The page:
On the Winter Tour with Harry Sprague

A fictional (but not very) young golf pro reports to his backer about his first swing around the circuit
March 31, 1958

Jan 7nt
Dear Mr. Parmenter
I am writing to you from the writing room in the Del Monte Lodge which you can see from the printing on top is in Pebble Beach where we pros are playing the Crosby turnament this week. It is very noisy in here because an awful racket is going on in the bar and if I make any errors in spelling it will be because of the racket and how it effects a persons cordination. Before I left Mass I promised you I would write you a regalar report which is the least I can do since you are my backer and are backing me on the winter tour. So Im going to get this letter off and will treat the racket just like a galery which I did fine in the LA Open or else would I have tied for 14nt place. Thanks for sending your tellergram (spelling?). It was sure good hearing from you Mr Parmenter.

That was a good daybue finishing tied for 14nt. I could have won the whole shoot and match if I had my touch on the greens. I was paired with Dutch Harrison one round and with Walter Burkemo another round and I am not being conceeded when I tell you I outplayed them every hole from tee to green but they got the putts and I couldent buy one for love of money which is what I hear happens on the tour. Meaning that the real golfers cant putt these aradic greens. I blew a couple of easy birdie putts on 14nt and 15nt that was the differents between tieing for 14nt and a tie for 7nt but as you say a person has got to be a pholossifer (spelling?) if hes going to be a golfer and I did hole 2 40 footers so I feel like a pholossifer about those 2 putts.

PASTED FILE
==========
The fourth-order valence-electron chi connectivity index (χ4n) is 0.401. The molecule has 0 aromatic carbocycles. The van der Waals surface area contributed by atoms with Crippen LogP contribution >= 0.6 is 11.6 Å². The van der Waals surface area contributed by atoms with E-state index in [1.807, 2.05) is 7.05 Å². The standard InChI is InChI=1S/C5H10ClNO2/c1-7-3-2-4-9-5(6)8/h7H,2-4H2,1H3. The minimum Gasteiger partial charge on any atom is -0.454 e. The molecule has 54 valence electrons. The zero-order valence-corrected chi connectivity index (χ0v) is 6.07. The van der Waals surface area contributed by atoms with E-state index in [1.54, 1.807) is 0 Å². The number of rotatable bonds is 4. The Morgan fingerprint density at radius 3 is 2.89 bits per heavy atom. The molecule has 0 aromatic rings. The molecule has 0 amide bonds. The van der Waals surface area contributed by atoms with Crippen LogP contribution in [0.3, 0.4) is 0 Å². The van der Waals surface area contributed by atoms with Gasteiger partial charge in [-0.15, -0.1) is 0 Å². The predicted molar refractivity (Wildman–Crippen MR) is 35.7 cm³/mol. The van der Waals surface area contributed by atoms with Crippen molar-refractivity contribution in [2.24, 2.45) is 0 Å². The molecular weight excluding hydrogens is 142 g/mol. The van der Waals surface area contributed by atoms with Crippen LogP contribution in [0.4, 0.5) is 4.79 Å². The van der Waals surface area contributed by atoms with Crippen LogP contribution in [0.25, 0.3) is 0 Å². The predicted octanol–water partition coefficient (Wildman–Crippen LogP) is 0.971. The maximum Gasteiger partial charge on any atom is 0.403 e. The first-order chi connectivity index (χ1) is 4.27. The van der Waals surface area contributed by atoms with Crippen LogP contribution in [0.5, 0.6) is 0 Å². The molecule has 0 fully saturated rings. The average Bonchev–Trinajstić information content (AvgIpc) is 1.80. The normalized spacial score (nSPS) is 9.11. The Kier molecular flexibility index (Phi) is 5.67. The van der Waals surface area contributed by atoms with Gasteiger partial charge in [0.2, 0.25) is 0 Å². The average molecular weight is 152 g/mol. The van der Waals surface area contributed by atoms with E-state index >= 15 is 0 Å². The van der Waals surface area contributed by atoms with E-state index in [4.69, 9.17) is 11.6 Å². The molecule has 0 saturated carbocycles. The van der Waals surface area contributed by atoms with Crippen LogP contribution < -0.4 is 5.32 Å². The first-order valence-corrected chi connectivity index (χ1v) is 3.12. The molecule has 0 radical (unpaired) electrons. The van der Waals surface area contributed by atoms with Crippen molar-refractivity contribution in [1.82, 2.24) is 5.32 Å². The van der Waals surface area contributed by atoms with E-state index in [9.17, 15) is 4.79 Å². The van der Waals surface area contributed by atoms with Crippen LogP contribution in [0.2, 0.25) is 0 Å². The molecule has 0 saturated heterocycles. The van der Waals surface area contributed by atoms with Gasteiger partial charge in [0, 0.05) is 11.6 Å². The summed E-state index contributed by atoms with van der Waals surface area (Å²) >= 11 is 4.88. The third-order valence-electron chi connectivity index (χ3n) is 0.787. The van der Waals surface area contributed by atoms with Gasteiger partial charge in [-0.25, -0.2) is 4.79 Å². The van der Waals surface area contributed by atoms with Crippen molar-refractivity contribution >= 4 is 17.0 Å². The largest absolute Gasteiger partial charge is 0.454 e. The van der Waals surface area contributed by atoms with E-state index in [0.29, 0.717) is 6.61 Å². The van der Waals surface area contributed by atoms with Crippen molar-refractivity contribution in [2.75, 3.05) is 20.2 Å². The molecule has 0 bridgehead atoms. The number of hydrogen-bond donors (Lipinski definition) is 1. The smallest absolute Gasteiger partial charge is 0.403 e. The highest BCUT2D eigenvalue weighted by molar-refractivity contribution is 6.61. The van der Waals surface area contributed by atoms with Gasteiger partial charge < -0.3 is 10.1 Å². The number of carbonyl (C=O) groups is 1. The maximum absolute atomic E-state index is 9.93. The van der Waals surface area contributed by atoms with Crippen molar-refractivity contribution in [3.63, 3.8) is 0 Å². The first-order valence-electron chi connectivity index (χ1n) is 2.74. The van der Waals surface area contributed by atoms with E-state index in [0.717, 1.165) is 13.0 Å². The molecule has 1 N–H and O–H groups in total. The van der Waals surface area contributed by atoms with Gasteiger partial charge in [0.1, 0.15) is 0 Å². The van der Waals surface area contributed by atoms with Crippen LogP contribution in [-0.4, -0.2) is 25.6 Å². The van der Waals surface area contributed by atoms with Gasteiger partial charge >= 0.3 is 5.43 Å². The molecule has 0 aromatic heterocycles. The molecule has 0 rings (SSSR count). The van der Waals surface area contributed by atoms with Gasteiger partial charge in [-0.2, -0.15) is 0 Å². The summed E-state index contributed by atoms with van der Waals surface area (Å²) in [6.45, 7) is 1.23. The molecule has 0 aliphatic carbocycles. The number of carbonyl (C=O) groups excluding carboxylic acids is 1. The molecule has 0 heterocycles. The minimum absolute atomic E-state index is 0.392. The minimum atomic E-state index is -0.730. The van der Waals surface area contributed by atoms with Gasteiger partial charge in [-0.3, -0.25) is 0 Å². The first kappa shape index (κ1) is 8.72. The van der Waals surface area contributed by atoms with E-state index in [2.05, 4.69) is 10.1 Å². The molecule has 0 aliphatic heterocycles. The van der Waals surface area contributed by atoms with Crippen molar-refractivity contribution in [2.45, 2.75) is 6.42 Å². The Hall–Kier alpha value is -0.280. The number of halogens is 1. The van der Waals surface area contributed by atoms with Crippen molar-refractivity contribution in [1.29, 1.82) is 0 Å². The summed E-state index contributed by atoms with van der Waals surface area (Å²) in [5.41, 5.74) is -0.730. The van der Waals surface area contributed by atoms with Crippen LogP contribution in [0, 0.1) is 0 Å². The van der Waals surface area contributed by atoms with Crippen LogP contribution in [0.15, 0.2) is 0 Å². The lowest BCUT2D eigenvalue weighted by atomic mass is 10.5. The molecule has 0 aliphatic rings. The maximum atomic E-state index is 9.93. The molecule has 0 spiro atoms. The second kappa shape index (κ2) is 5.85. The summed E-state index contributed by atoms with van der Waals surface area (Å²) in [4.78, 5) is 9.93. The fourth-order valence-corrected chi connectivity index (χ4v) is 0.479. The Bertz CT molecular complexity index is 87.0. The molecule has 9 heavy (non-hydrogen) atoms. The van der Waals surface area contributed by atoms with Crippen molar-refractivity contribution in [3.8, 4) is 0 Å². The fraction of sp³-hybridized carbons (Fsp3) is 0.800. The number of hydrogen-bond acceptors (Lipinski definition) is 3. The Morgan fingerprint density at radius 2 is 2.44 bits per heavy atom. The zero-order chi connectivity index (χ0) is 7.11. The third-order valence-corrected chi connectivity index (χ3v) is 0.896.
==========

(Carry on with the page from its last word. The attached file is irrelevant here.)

For a sample I got one of those alpacker sweaters which you push up the sleeves on and makes you look extra rugged and proey.

Some pros had to cancell out of the Crosby so I was invited to play here on the strenght of my showing at LA which I am grateful (spelling?) for and told them so seeing it is my first year on the tour. The pros are very regular guys both the old fellows like Harrison and Littler and the young fellows you never heard of because I never did. However I am strictly unimpressd by their golf. Harrisonsswing is no better than Mrs Proutys but he is almost as old as she is so maybe he was better when he was young. That figures. As I wrote you above the pros are very freindly. Al Besselink for ex-sample let me use one of his sports jackets on a big date I had in LA and it was sure nice of him even though the jacket was kind of small thru the shoulders. I bougth some new clothes here in a habadashry in Pebble so I exspect to do better with the females from now on.